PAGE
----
Category Archives: Uncategorized

Looking Beautiful!

Broadmoor is looking beautiful these misty mornings.  Photographer Chris Ruggiero captured the view of the Little Bluestem grass and rocky outcrop along the Orchard Trail.

IMG_4110-Morning fog  SA

Looking Hungry!  Near the Charles River Trail this healthy member of the weasel family, a Fisher, has been snuffling in the leaves looking for one of its favorite meals – Red Squirrel.

IMG_4969-Fisher 2   SABeautiful views from the new pavilion feature a field of goldenrods.

view from Parker pavilionLooking out from the new north entrance the wide porch roof is beautiful Douglas fir.

view from north entrance to porchView of the north entrance from outside showing the inverters bringing electricity from our solar panels into the building.

north entrance doorThe north entrance is a short distance from the new pavilion in the background.

north entrance with pavilionThe north entrance takes you directly to the program spaces on the lower level.  New tile floor and window bench adds a cheery aspect.

tile in program spaceWall mounted fans will make the program spaces comfortable year round.

fan in program spaceStanding seam metal roofing and colors like the samples to the left of the entrance will brighten up the old barn inside and out.

entrance w pavilion and paint samples

Getting Ready for Fall

The roofed over pavilion will provide shelter in all seasons, with great views of the field.  It will be the perfect location for star parties, Birds and Breakfast, and summer camp.

Pavilion framing

The entrance to welcome center invites visitors to come inside.

new addition entrance

The north entry porch is roofed over.  This is the view from inside looking out.

view from north entrance

Windows  installed in the East Program space include blinds sandwiched between glass to darken the room for programs.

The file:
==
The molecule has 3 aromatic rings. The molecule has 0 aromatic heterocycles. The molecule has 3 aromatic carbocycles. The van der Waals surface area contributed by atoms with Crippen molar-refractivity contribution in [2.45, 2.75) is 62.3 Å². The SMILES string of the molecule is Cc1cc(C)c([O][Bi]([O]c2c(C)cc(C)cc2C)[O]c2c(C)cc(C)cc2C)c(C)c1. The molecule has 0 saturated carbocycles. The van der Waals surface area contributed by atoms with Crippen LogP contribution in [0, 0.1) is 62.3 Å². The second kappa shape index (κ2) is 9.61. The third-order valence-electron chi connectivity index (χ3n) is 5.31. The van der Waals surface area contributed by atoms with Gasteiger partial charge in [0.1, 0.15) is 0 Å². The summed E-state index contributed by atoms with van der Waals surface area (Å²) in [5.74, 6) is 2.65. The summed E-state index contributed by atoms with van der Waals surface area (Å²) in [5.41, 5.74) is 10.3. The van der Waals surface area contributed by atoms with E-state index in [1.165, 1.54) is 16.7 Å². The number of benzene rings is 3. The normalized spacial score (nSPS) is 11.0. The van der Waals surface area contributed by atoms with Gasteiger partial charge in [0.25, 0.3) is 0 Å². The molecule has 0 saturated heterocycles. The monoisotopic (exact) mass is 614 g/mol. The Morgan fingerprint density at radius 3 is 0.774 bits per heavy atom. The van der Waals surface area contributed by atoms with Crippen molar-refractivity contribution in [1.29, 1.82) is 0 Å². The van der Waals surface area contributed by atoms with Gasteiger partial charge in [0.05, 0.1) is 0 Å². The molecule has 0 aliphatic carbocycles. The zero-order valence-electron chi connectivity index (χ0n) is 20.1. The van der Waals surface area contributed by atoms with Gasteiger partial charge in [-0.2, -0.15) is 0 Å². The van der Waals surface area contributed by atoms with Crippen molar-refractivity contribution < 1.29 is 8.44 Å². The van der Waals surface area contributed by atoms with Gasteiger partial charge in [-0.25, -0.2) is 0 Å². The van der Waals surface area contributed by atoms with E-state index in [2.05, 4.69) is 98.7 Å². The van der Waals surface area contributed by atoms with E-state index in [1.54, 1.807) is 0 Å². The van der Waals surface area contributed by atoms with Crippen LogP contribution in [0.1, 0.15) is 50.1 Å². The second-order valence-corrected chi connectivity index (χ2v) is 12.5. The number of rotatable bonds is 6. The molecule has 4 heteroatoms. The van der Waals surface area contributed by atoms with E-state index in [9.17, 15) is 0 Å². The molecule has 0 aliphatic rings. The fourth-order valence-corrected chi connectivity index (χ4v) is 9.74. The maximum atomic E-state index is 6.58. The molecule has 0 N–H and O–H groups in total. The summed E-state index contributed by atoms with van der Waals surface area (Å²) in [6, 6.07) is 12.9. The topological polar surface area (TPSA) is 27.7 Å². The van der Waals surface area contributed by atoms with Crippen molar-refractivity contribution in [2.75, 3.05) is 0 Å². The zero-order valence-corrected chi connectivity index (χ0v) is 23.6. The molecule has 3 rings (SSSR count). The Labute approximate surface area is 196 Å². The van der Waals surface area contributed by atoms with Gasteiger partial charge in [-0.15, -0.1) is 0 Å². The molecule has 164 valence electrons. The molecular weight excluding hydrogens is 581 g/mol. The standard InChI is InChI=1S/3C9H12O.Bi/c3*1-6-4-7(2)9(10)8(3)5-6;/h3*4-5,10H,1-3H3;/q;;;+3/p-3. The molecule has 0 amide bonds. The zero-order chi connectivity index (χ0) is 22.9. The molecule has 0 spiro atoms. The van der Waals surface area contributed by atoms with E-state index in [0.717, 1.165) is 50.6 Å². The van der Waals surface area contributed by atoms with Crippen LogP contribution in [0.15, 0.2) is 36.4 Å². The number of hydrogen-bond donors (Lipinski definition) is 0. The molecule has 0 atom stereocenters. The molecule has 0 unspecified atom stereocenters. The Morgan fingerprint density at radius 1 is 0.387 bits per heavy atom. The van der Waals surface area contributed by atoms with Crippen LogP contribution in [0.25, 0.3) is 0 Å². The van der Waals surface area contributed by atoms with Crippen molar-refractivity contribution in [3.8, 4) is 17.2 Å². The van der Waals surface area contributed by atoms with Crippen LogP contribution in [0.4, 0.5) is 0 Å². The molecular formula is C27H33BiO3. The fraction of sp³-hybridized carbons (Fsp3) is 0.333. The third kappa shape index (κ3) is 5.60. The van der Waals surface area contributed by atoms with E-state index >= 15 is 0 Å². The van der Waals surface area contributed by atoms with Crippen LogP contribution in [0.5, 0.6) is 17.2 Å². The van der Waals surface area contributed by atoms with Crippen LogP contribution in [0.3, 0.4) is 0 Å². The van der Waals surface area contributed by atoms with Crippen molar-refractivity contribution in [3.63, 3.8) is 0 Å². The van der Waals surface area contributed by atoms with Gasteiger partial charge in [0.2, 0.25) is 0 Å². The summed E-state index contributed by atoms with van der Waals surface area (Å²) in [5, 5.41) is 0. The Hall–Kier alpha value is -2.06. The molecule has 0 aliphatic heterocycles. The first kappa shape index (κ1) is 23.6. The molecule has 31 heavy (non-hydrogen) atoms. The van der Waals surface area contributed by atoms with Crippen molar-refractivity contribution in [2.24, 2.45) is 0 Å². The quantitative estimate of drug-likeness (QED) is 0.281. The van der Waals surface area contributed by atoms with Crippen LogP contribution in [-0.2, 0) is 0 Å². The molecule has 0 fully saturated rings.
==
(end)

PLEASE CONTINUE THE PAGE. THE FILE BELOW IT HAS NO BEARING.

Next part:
east program space windows


Dragonflies and Damselflies are everywhere.  When you see large insects patrolling the fields and wetlands this time of year,  they may be Green Darners, giants among local dragonflies.  This pair is mating.  Adults migrate south for the winter and the next generation migrates north next spring.

DSC_5180a common green darners mating sm for web

Goldenrod in bloom in the fields is a sign of late summer.  Some people blame goldenrod for allergies,  but the real culprit is Ragweed, a nondescript plant with tiny green bells.  When the wind shakes the bells, they rain pollen into the air.

GoldenrodRagweed (2)

Insulation as summer winds down

Workers suited up to blow in cellulose insulation on the west wall of the welcome center addition.

blowing in cellulose

Cellulose blown into wall.

cellulose insulation

Insulation truck

Super insulation is key to keeping the building warm in winter and cool in summer. The East program space walls were foam insulated before wallboard was installed.

insulation in Eaast Program space   The nature center walls of the original renovation were insulated with fiberglas and vapor barrier.  New insulation systems are an entirely different concept according to sustainability consultant Mark Price.

fiberlas and vapor barrier

Beautiful clear days and lots of plants have lowered water levels in the mill pond. Reflections from upstream of the gristmill spillway show a late summer scene.

mill pond gristmill spillway

The bridge over mill pond leads to the sawmill spillway.

bridge over mill pond